Wow, what an honor to be guest blogging for Scott Kelby! When Brad called me up to see if I would like to fill this Wednesday’s guest spot, it was a no brainer – Of course I would! Later as I reread the posts of previous contributors it started to sink in, this talent pool ran deep, one could easily drown in there. As anyone who has read a guest post on Scott’s blog before will attest, it is not the usual cut and dry photo or lighting shtick. People really bare it all here. On top of that I’m following Dave Black whom I’d only just met earlier this year, but who had me on the verge of tears while telling his life’s story of toil and triumph at the Photoshop World closing ceremonies. (Does anyone have that on video somewhere?!)

This is really just a round about way to describe a feeling most photographers encounter a lot. Or maybe it’s just me, but I’ve heard the sentiment whispered in the halls before. It can be downright awe inspiring, intimidating and depressing at times to look around at the raw talent in this big & small photo community of ours.

Just browse a few websites or a couple magazines and you’re bombarded with some awesome imagery. It’s daunting to think that that’s the level your competition is at. It could be enough to make you think about throwing in the towel some times. Once we overcome that though, our peers quickly become our greatest assets in this life behind the lens. Every one of these guys has a history of bad images behind them and are still making more everyday; everyone has to put in their 10,000 hours of sweat equity.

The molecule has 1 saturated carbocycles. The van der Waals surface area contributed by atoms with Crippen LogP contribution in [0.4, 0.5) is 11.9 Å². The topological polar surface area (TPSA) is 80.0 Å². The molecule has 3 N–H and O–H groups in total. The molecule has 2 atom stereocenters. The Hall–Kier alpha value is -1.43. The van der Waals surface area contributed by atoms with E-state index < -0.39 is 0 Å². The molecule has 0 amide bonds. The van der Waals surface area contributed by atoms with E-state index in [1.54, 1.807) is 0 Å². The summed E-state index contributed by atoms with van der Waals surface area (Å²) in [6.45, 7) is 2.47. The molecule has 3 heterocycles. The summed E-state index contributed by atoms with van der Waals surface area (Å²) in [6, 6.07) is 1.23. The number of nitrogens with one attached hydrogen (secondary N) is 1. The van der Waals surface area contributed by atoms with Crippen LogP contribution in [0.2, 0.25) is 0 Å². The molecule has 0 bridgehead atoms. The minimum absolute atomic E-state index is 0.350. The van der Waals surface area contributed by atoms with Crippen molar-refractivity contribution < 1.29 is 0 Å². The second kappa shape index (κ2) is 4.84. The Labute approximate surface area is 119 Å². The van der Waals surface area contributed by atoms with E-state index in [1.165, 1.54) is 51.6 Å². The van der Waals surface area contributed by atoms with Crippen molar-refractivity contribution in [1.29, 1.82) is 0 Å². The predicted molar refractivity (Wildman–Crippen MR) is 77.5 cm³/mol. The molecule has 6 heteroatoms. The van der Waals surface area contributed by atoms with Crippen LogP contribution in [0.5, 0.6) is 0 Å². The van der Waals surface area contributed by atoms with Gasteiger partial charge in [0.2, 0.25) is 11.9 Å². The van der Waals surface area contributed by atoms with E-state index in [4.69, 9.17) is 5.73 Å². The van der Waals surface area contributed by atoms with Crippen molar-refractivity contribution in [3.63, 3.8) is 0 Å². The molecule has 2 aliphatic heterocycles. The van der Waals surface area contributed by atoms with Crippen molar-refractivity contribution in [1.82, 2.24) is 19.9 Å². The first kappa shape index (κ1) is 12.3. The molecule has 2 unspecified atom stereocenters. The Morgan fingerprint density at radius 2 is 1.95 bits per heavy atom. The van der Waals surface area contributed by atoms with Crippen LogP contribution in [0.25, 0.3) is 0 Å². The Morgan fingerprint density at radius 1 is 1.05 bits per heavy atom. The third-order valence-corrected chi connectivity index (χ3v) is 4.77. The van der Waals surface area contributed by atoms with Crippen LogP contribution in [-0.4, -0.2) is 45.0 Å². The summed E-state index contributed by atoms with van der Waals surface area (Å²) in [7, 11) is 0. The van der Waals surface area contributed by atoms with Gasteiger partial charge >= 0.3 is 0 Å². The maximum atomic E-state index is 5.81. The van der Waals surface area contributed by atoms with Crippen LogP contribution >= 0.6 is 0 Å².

I guess what I want to write about is community, and how it is especially necessary for a creative. As romantic the notion is of the isolated artist toiling away in obscurity, I don’t think I could live like that for longer than a short weekend. It’s awesome to be able to look to our massive online community of photographers from around the globe and to be inspired by how much great work is being created everyday.

I’m entirely self taught as a photographer. By that I just mean I didn’t have a scholastic community to help rear me, but rather a tight knit community of friends and family. They posed for me endlessly, helped me lug light stands and weren’t afraid to share with me what did and didn’t work for them as subjects. Then there was my small ragtag group of photographer friends, without which my photography might not have developed from avid curiosity into the obsessive pursuit of learning and taming light that it did. I’m a people shooter after all, and I can only talk to and about a still-life for so long before losing interest.

There have been two moves in my life where the need for a community really hit home, and it snuck up unexpectedly the first time. I had just moved back to the beaches after a number of years away and was experiencing my first bout of creative isolation. I didn’t know any other shooters in town that I could call up on a random afternoon to try out a new piece of gear with, or talk shop, or borrow a light stand from – it sucked! So when I heard about the Help Portrait event happening at a location down the road I figured it would be a great way to spend the weekend, giving back and possibly meeting some like minded photographers. (Help Portrait is an event where for one day a year photographers find someone in need and give a portrait rather than take one. By the way it’s coming up soon so check it out).